It seemed like it might never happen, but after months of being sidelined by “trivial” concerns like income inequality and terrorism, Israel has finally become an issue in the US presidential election. The world makes sense again.
- Clinton, Sanders clash on Israel's 'disproportionate' actions during 2014 Gaza war
- Ex Israeli ambassador calls Sanders' Gaza death count a 'blood libel'
- WATCH: Sanders says Clinton is not 'qualified' to be president
Following Bernie Sanders’ instantly notorious interview with the New York Daily News, the Vermont senator and Democratic front-runner Hillary Clinton have been quarreling over their allegiance to Israel. Clinton emphasizes her (significant) pro-Israel credentials, while Sanders promotes a “balanced" approach that’s more critical of Israel.
Much of their wrangling revolves around the facts of 2014’s Gaza war, with Sanders accusing Israel of reacting disproportionately to rocket attacks carried out by Hamas during its 50-day military campaign. Sanders said the offensive, officially known as Operation Protective Edge, bombed “hospitals, schools and refugee camps,” killing nearly 1,500 civilians (he earlier got slammed for erroneously inflating this number in his Daily News interview) and wounding thousands while leaving Gaza “largely in ruins.”
Clinton, on the other hand, rejected Sanders’ version of events, telling CNN’s Jake Tapper: “Hamas provokes Israel. They often pretend to have people in civilian garb acting as though they are civilians who are Hamas fighters. It’s a very different undertaking for Israel to target those who are targeting them.”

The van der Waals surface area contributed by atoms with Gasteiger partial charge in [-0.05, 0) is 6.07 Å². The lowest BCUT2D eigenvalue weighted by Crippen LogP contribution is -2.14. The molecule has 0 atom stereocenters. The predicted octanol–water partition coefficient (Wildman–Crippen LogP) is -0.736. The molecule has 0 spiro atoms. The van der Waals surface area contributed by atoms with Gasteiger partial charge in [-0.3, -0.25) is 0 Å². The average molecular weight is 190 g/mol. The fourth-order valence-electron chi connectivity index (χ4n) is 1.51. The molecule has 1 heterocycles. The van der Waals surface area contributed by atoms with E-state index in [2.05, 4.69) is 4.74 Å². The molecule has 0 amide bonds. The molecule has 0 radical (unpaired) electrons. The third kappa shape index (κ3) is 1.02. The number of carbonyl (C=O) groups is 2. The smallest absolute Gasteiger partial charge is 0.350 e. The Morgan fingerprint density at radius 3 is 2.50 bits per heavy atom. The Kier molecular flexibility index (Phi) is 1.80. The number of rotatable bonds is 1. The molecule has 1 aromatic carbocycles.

So, who's right? Was Israel simply exercising its right to defend itself, or did it respond disproportionately to Hamas attacks, indiscriminately utilizing military force against civilians?
What really happened in Gaza
There is no question that Israel was provoked by Hamas in 2014. In the weeks leading up to the 50-day conflict between Israel and Hamas, terrorists from the group kidnapped and murdered three Israeli teenagers in the West Bank. Israel responded with a widespread military operation, Operation Brother’s Keeper, during which IDF soldiers arrested hundreds of top-ranking Hamas officials — including the speaker of the Palestinian parliament — in an effort to eliminate what remained of Hamas’ power in the West Bank. Hamas retaliated with a barrage of rockets against Israel from Gaza, forcing hundreds of thousands to hide in shelters. On July 8, Israel officially launched Operation Protective Edge, a massive campaign that included aerial bombings and a ground invasion.
Nearly 1,500 citizens in Gaza were killed during Protective Edge, with the UN reporting that many were children. According to this tally, civilian fatalities accounted for roughly two thirds of all Palestinians killed during the war. Israel has contested these numbers, arguing that most of the casualties were Hamas combatants. On the Israeli side, 72 were killed. Five of them were civilians.